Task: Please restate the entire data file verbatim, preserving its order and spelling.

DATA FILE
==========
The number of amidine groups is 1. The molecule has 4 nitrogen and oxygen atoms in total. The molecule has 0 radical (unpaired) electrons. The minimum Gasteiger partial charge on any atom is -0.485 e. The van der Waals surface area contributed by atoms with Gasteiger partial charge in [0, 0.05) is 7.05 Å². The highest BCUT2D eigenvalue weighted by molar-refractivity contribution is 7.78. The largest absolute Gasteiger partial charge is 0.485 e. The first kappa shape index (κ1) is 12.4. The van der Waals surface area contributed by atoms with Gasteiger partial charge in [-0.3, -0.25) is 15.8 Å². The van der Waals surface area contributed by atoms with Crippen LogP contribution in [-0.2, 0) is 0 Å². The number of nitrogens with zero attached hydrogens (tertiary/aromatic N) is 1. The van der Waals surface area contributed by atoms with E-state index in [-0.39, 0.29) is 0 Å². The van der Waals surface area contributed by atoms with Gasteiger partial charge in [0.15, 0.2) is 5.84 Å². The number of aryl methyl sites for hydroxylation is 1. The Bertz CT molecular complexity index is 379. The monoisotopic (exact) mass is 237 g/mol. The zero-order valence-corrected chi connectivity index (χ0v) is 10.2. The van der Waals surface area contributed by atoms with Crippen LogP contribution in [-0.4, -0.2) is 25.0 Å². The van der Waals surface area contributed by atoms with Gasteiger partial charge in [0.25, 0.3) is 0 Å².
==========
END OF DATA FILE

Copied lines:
The number of amidine groups is 1. The molecule has 4 nitrogen and oxygen atoms in total. The molecule has 0 radical (unpaired) electrons. The minimum Gasteiger partial charge on any atom is -0.485 e. The van der Waals surface area contributed by atoms with Gasteiger partial charge in [0, 0.05) is 7.05 Å². The highest BCUT2D eigenvalue weighted by molar-refractivity contribution is 7.78. The largest absolute Gasteiger partial charge is 0.485 e. The first kappa shape index (κ1) is 12.4. The van der Waals surface area contributed by atoms with Gasteiger partial charge in [-0.3, -0.25) is 15.8 Å². The van der Waals surface area contributed by atoms with Crippen LogP contribution in [-0.2, 0) is 0 Å². The number of nitrogens with zero attached hydrogens (tertiary/aromatic N) is 1. The van der Waals surface area contributed by atoms with E-state index in [-0.39, 0.29) is 0 Å². The van der Waals surface area contributed by atoms with Gasteiger partial charge in [0.15, 0.2) is 5.84 Å². The number of aryl methyl sites for hydroxylation is 1. The Bertz CT molecular complexity index is 379. The monoisotopic (exact) mass is 237 g/mol. The zero-order valence-corrected chi connectivity index (χ0v) is 10.2. The van der Waals surface area contributed by atoms with Crippen LogP contribution in [-0.4, -0.2) is 25.0 Å². The van der Waals surface area contributed by atoms with Gasteiger partial charge in [0.25, 0.3) is 0 Å².